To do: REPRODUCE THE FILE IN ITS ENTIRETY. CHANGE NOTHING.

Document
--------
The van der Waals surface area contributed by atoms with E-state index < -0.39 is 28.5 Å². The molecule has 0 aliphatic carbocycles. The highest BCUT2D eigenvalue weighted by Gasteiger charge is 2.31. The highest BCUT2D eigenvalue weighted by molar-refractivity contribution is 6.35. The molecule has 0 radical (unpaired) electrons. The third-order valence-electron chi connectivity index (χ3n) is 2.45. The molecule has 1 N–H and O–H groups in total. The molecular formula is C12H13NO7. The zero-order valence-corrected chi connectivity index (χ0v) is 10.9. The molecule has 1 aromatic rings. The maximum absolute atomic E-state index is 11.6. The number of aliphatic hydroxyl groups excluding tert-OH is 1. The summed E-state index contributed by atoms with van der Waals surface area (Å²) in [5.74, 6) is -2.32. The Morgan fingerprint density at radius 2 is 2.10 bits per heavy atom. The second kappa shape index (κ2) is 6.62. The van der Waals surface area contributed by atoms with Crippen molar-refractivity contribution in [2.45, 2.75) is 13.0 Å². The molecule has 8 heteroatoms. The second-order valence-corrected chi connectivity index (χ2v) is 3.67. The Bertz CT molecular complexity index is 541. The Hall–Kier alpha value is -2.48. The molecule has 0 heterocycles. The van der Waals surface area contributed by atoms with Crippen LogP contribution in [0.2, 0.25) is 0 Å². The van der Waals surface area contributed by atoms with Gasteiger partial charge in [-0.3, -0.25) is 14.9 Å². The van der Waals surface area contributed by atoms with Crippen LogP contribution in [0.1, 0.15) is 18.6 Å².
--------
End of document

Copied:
The van der Waals surface area contributed by atoms with E-state index < -0.39 is 28.5 Å². The molecule has 0 aliphatic carbocycles. The highest BCUT2D eigenvalue weighted by Gasteiger charge is 2.31. The highest BCUT2D eigenvalue weighted by molar-refractivity contribution is 6.35. The molecule has 0 radical (unpaired) electrons. The third-order valence-electron chi connectivity index (χ3n) is 2.45. The molecule has 1 N–H and O–H groups in total. The molecular formula is C12H13NO7. The zero-order valence-corrected chi connectivity index (χ0v) is 10.9. The molecule has 1 aromatic rings. The maximum absolute atomic E-state index is 11.6. The number of aliphatic hydroxyl groups excluding tert-OH is 1. The summed E-state index contributed by atoms with van der Waals surface area (Å²) in [5.74, 6) is -2.32. The Morgan fingerprint density at radius 2 is 2.10 bits per heavy atom. The second kappa shape index (κ2) is 6.62. The van der Waals surface area contributed by atoms with Crippen molar-refractivity contribution in [2.45, 2.75) is 13.0 Å². The molecule has 8 heteroatoms. The second-order valence-corrected chi connectivity index (χ2v) is 3.67. The Bertz CT molecular complexity index is 541. The Hall–Kier alpha value is -2.48. The molecule has 0 heterocycles. The van der Waals surface area contributed by atoms with Crippen LogP contribution in [0.2, 0.25) is 0 Å². The van der Waals surface area contributed by atoms with Gasteiger partial charge in [-0.3, -0.25) is 14.9 Å². The van der Waals surface area contributed by atoms with Crippen LogP contribution in [0.1, 0.15) is 18.6 Å².